When a pair of Melbourne ‘ethicists’ proposed in 2012 that “after-birth abortions” should be legalized, I was reminded of my introduction to journalism.

I was a 17-year-old cadet reporter for Brisbane’s Courier-Mail and sent to interview a man with terminal cancer who was fighting for the right to import drugs that would end his life.

Having been taught that the introduction to a news article needed to be sharp and to the point I wrote: “John Stone, 65, wants to die.”

As an introduction, it was perfect. I’d summarized the story in six words and dared the reader to look away.

But when my article appeared in print the following day the first sentence had been re-written and fairly dawdled along: “John Stone, 65, sees himself as a candidate for euthanasia.”

(The clunky sentence was so long I feared Stone, who was looking forward to the article, might have been dead before he finished reading it)

I was confused. How was “sees himself as a candidate for euthanasia” clearer or more concise than “wants to die”?

People who run for public office see themselves as candidates. People who apply for a job see themselves as candidates. People who import lethal drugs to swallow want to die. The man had told me so himself.

I tried to imagine someone, writhing in pain, pleading with a doctor: “Enough! Please! Let me cease to exist by means of becoming a candidate for euthanasia … or, possibly, the Palmer United Party at the next Federal Election.”

In both cases it would be far more natural and to the point to say: “I just want to die!”

But a sub-editor patiently explained that, whilst less punchy, his rewrite was a great deal more sensitive. “You can’t say that he wants to die!” I was told.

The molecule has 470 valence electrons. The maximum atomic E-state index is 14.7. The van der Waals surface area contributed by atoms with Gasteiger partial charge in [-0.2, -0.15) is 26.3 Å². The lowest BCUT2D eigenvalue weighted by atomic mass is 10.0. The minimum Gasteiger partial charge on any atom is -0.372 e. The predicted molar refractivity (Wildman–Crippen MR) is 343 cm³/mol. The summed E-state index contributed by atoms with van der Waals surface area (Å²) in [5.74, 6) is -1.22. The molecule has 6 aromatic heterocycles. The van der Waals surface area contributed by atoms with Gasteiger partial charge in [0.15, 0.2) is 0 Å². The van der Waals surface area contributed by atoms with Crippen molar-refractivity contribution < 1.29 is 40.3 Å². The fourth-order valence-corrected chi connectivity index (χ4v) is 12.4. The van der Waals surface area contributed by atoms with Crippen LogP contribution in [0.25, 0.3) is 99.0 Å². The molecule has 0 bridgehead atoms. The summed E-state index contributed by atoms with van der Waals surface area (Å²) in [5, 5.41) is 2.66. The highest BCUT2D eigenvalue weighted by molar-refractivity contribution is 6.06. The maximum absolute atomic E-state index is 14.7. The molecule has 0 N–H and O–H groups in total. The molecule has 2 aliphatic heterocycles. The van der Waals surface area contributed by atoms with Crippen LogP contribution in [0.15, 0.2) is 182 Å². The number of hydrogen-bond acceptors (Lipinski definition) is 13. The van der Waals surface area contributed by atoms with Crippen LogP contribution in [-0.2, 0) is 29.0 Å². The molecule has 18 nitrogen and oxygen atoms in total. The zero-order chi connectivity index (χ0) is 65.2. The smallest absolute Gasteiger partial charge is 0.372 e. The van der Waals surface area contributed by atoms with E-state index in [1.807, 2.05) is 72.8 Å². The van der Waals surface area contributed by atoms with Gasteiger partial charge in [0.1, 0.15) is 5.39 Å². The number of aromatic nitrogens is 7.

“Well if he doesn’t want to die, he shouldn’t take the drugs!” I countered.

I returned to my desk wondering whether we should really worry about sensitivities when discussing people killing themselves. Er, I mean, when discussing quality of life and the legalities of euthanizing those who may or may not see themselves as candidates for such a, um, medical procedure.

That was 23 year ago. Today nothing is more common than using ‘sensitive’ terms to disguise what we really mean. In fact, we are now so sensitive that we no longer know what we really mean.

We breezily discuss issues from which we would once have recoiled because manipulation of language disguises what it is we are really discussing.

Killing a baby has become terminating a fetus. And of course we never used to talk about a fetus; it used to be a baby. To be sure, sometimes it still is. When a pregnant woman is murdered the murderer is said to have killed both the woman and her unborn baby. But when a woman decides she does not want her unborn, it is neither a baby and nor is it killed. Rather, she chooses an abortion or, alternatively, the pregnancy is terminated.

Using a long toothed clamp to reach into the uterus and tear out a fetus a bit at a time before suctioning out anything that remains is casually referred to as a “late term abortion”. 

To be more sensitive to women making difficult choices (an admirable goal) we’ve become insensitive to what those choices really mean.

And now killing a two-week-old baby because it is an inconvenience, as proposed in an article for the British Medical Journal article, has become an “after-birth abortion”.

This obfuscation is galling, especially when used by so-called ethicists. If you wish to propose killing babies, then be honest and propose killing babies. To propose such, but refer to it as an “after-birth abortion” is not sensitive. It’s willfully ambiguous at best and downright dishonest at worst.

And so 23 years ago I was not allowed to write that John Stone wanted to die. That, I was told, would have been insensitive to John Stone.

Maybe it is the same logic that led newspapers to describe the pair from Monash University as “ethicists”. To call them evil would, after all, have been insensitive.